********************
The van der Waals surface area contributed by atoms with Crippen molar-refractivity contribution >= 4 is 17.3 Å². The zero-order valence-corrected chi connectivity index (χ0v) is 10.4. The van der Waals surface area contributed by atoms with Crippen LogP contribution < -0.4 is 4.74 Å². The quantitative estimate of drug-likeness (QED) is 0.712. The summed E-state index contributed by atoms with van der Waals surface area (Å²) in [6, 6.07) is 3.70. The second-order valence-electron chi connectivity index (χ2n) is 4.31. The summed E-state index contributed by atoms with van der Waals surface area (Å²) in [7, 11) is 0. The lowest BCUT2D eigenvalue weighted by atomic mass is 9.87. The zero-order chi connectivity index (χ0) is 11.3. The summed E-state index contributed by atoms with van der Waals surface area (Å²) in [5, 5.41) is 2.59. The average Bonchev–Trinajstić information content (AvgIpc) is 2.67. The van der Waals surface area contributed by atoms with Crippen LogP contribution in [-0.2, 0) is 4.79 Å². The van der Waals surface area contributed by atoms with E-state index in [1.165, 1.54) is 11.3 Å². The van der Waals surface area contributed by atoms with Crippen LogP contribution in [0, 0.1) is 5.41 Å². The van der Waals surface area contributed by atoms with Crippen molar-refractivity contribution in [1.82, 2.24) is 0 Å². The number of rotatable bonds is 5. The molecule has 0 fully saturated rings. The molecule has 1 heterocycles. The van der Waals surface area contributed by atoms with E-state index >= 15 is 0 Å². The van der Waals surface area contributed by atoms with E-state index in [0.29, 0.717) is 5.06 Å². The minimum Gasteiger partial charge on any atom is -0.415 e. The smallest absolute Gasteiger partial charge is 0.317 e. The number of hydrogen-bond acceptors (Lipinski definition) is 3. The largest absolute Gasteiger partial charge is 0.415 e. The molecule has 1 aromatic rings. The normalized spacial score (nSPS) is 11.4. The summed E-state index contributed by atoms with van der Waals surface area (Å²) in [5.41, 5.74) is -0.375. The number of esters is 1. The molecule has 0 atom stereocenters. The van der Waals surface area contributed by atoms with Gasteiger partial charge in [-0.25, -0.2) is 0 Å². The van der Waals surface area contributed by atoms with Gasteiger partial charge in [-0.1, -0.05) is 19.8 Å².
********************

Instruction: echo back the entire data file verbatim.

The van der Waals surface area contributed by atoms with Crippen molar-refractivity contribution >= 4 is 17.3 Å². The zero-order valence-corrected chi connectivity index (χ0v) is 10.4. The van der Waals surface area contributed by atoms with Crippen LogP contribution < -0.4 is 4.74 Å². The quantitative estimate of drug-likeness (QED) is 0.712. The summed E-state index contributed by atoms with van der Waals surface area (Å²) in [6, 6.07) is 3.70. The second-order valence-electron chi connectivity index (χ2n) is 4.31. The summed E-state index contributed by atoms with van der Waals surface area (Å²) in [7, 11) is 0. The lowest BCUT2D eigenvalue weighted by atomic mass is 9.87. The zero-order chi connectivity index (χ0) is 11.3. The summed E-state index contributed by atoms with van der Waals surface area (Å²) in [5, 5.41) is 2.59. The average Bonchev–Trinajstić information content (AvgIpc) is 2.67. The van der Waals surface area contributed by atoms with Crippen LogP contribution in [-0.2, 0) is 4.79 Å². The van der Waals surface area contributed by atoms with E-state index in [1.165, 1.54) is 11.3 Å². The van der Waals surface area contributed by atoms with Crippen LogP contribution in [0, 0.1) is 5.41 Å². The van der Waals surface area contributed by atoms with Crippen molar-refractivity contribution in [1.82, 2.24) is 0 Å². The number of rotatable bonds is 5. The molecule has 0 fully saturated rings. The molecule has 1 heterocycles. The van der Waals surface area contributed by atoms with E-state index >= 15 is 0 Å². The van der Waals surface area contributed by atoms with E-state index in [0.29, 0.717) is 5.06 Å². The minimum Gasteiger partial charge on any atom is -0.415 e. The smallest absolute Gasteiger partial charge is 0.317 e. The number of hydrogen-bond acceptors (Lipinski definition) is 3. The largest absolute Gasteiger partial charge is 0.415 e. The molecule has 1 aromatic rings. The normalized spacial score (nSPS) is 11.4. The summed E-state index contributed by atoms with van der Waals surface area (Å²) in [5.41, 5.74) is -0.375. The number of esters is 1. The molecule has 0 atom stereocenters. The van der Waals surface area contributed by atoms with Gasteiger partial charge in [-0.25, -0.2) is 0 Å². The van der Waals surface area contributed by atoms with Gasteiger partial charge in [-0.1, -0.05) is 19.8 Å².